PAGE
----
An interview concerning Alan Wake Soundtrack by G4TV.com (Rick Damigella)
The Feed recently caught up with composer Petri Alanko to talk about his soundtrack for Alan Wake. This being Alanko’s first foray into the videogame music realm, we wanted to find out what his music background is and what inspired him in the creation of the aural atmosphere of Alan Wake. While The Feed wasn’t suffering from writer’s block like Alan Wake, we didn’t want to spend time alone around Cauldron Lake either, so The Feed abducted a few readers to help with interviewing Alanko. Click and come inside to see if your question made the cut.
The Feed: For your new listeners, please tell us a bit about yourself and some of the other projects beyond Alan Wake which you have scored for?
Petri Alanko: Well, due to my background as a hired gun and specializing in combining electronics with orchestral colours, I’ve done quite a few one-off gigs for advertising agencies – but nothing very specific, though. Alan Wake is probably the only one heard all over the world, whilst the others have been territorial, or local (Finnish). There have been sound library projects, music bank stuff, literally everything one can imagine. Alan Wake was the first from the gaming field, and I enjoyed the experience very much. I’d hate to see that remain my only game score gig.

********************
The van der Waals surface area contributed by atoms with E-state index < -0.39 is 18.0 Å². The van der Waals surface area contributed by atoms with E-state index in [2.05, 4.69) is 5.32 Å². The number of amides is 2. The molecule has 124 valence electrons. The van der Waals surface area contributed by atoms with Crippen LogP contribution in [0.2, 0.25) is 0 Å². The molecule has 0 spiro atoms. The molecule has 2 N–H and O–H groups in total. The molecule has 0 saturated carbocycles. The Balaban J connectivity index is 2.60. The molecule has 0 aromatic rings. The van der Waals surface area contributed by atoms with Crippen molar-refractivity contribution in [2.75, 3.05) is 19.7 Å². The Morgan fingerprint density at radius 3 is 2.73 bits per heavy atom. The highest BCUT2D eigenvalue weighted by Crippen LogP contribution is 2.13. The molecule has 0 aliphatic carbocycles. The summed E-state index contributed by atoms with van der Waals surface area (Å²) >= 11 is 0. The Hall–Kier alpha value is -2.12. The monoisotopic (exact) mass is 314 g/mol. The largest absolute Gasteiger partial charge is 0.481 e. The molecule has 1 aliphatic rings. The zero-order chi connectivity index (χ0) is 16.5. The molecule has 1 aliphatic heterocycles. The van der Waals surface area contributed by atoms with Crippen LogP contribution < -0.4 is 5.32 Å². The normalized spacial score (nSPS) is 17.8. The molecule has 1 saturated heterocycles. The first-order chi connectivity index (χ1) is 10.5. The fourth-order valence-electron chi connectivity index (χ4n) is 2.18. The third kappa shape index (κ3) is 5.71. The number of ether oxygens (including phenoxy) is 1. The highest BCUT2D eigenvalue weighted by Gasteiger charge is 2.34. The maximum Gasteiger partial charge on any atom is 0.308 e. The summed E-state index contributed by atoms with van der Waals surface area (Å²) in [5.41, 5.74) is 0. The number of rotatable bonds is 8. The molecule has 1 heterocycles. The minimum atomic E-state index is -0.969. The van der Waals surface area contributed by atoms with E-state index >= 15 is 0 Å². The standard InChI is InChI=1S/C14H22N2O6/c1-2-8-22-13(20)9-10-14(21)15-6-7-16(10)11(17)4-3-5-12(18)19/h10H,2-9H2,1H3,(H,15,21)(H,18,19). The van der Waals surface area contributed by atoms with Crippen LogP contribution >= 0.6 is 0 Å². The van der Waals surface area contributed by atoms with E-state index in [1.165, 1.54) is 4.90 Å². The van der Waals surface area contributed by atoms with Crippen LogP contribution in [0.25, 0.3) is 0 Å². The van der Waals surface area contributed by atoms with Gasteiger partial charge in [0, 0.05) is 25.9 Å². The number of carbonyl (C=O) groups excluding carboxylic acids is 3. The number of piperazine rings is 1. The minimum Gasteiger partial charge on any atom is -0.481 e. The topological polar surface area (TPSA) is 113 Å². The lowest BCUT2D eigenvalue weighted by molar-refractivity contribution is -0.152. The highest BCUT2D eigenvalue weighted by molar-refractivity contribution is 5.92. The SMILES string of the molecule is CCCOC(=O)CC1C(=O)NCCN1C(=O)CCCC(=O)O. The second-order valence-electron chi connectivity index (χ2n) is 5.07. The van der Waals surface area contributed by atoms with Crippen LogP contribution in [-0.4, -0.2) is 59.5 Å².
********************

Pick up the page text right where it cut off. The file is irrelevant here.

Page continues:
The markets in my country are very, very small and the TV/movie sector has been badly oversaturated for years now, so I decided I’d rather try my very best in expanding outwards, to see whether I’ve got the guts for that stuff. We’ll see, I hope for the best.
The Feed: Tell us about what went into composing the score for Alan Wake. Were there inspirations or preconceived ideas you started from or did you let the muse of the game speak to you?
Alanko: Heh, sort of allowing the muse to recite, I’d say. It’s been natural for me to “dive into a picture”, to feel and to dissect things from it, analyzing the minor details in order to build a big picture. I always link a picture to a sound or a theme, melody, atmospheric background etc. I do believe everyone has some of that in them, in different amounts and flavors, there’s nothing extraordinary and it’s just a matter of practicing.
In the beginning we did have a discussion of possible styles, but the end result was a bit different. A lot of the score depended on the raw material, as I felt the long trees needed some scale of distance, length, air, space, and everything around the Bright Falls was more or less surrounded by mountains, bathing in sunlight. That’s an easy view to compose to.
The Feed: What was the most challenging thing about creating Alan Wake’s music?
Alanko: The sheer amount of work – I did it all by myself, composing, arranging, some sound libraries, programming, mixing, recording a few quite esoteric instruments. Thankfully, I didn’t have to deal with setting up the orchestra microphones and recording stuff, as we had only 2.5 weeks to deadline when the orchestra sessions started.